The Company commenced operations on October 19, 2004 and has not realized any revenues since inception. As of December 31, 2013, the Company has an accumulated deficit of $19,000,123. The ability of the Company to continue as a going concern is dependent on raising capital to fund ongoing operations and carry out its business plan and ultimately to attain profitable operations. Accordingly, these factors raise substantial doubt as to the Company’s ability to continue as a going concern. The financial statements do not include any adjustments relating to the recoverability and classification of recorded assets, or the amounts of and classification of liabilities that might be necessary in the event the Company cannot continue in existence. To date the Company has funded its initial operations by way of private placements of common stock and advances from related parties.

NOTE 2 – SUMMARY OF SIGNIFICANT ACCOUNTING POLICIES

Organization

The Company was incorporated on October 19, 2004 in the State of Nevada. The Company’s fiscal year end is December 31.

Basis of presentation

These financial statements are presented in United States dollars and have been prepared in accordance with United States generally accepted accounting principles.

The consolidated financial statements include the accounts of the Company and its wholly-owned subsidiary, Glob Media Works Inc., from the date of acquisition on June 29, 2012. All significant inter-company transactions and account balances have been eliminated upon consolidation.
 
 
F-7

 
 
TAGLIKEME CORP.
(formerly Morgan Creek Energy Corp.)
(A Development Stage Company)
NOTES TO CONSOLIDATED FINANCIAL STATEMENTS
DECEMBER 31, 2013

NOTE 2 – SUMMARY OF SIGNIFICANT ACCOUNTING POLICIES (continued)

Equipment

Equipment is recorded at cost and is depreciated over their estimated useful lives using the declining balance method at the following annual rates:
 
Computer equipment 30%
 
Goodwill

Costs of investments in purchased companies in excess of the underlying fair value of net assets at dates of acquisition are recorded as goodwill and assessed annually for impairment. If considered impaired, goodwill will be written down to fair value and a corresponding impairment loss recognized.

Impairment of long-lived assets

The Company evaluates its long-lived assets for impairment whenever events or changes in circumstances indicate that the carrying amount of such assets may not be recoverable. Recoverability of assets to be held and used is measured by a comparison of the carrying amount of an asset to future undiscounted net cash flows expected to be generated by the asset. If such assets are considered to be impaired, the impairment to be recognized is measured by the amount by which the carrying amount of the assets exceeds the fair value of the assets.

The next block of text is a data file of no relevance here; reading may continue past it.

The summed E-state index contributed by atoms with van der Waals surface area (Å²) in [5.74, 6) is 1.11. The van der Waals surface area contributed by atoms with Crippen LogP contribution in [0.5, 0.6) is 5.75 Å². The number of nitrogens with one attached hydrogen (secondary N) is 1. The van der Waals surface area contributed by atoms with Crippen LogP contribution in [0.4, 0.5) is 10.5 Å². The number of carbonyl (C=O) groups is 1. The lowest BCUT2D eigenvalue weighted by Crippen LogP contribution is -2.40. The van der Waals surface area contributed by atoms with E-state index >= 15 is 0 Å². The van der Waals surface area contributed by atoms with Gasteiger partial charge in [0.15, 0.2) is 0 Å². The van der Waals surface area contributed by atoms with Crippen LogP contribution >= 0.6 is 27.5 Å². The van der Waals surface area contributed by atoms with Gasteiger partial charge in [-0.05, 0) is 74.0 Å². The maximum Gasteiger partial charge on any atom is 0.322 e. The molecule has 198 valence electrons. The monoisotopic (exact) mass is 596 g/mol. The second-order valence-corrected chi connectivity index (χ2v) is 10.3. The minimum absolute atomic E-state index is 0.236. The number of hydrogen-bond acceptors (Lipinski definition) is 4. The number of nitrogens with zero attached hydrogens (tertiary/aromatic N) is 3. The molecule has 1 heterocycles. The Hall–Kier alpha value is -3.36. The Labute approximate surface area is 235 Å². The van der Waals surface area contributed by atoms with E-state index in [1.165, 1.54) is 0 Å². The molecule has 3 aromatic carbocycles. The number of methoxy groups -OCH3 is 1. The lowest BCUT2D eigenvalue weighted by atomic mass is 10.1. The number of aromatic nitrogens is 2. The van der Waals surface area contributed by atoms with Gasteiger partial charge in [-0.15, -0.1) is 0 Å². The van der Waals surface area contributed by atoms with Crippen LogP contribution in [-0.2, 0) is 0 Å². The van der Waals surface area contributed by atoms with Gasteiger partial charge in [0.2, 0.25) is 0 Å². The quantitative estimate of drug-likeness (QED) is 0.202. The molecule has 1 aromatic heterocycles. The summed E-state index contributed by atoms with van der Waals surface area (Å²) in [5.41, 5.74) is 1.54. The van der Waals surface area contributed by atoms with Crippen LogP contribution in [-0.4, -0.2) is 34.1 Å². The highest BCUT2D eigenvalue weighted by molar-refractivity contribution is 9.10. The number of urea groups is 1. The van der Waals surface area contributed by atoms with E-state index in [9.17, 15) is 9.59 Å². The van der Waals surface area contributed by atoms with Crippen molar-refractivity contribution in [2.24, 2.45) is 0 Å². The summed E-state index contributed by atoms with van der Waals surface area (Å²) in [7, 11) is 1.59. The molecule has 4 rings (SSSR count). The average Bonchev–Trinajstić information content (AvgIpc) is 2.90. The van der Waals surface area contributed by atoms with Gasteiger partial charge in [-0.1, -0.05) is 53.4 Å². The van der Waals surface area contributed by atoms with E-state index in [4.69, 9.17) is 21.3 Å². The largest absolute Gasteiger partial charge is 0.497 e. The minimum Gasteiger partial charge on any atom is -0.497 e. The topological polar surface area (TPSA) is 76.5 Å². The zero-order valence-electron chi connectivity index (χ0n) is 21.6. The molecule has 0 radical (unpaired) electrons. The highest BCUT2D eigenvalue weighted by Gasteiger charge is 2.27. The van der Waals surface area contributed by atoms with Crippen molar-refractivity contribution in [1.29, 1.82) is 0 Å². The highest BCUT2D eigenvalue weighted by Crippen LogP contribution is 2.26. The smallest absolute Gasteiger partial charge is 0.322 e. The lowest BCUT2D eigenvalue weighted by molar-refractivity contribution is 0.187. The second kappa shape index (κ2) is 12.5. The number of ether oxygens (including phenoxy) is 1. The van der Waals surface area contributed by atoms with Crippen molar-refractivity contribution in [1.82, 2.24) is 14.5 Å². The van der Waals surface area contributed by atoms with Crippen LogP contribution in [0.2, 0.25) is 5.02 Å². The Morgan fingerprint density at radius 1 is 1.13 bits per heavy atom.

Use of estimates

The preparation of financial statements in conformity with generally accepted accounting principles requires management to make estimates and assumptions that affect the reported amounts of assets and liabilities and disclosure of contingent assets and liabilities at the date of the financial statements and the reported amounts of revenues and expenses during the period. Actual results could differ from those estimates. Significant areas requiring management’s estimates and assumptions are the determination of the fair value of transactions involving common stock and financial instruments. Other areas requiring estimates include deferred tax balances and asset impairment tests.

Cash and cash equivalents

For the statements of cash flows, all highly liquid investments with maturity of three months or less are considered to be cash equivalents. There were no cash equivalents as of December 31, 2013 and December 31, 2012 that exceeded federally insured limits.

Financial instruments

The fair value of the Company’s financial assets and financial liabilities approximate their carrying values due to the immediate or short-term maturity of these financial instruments.

Earnings (loss) per common share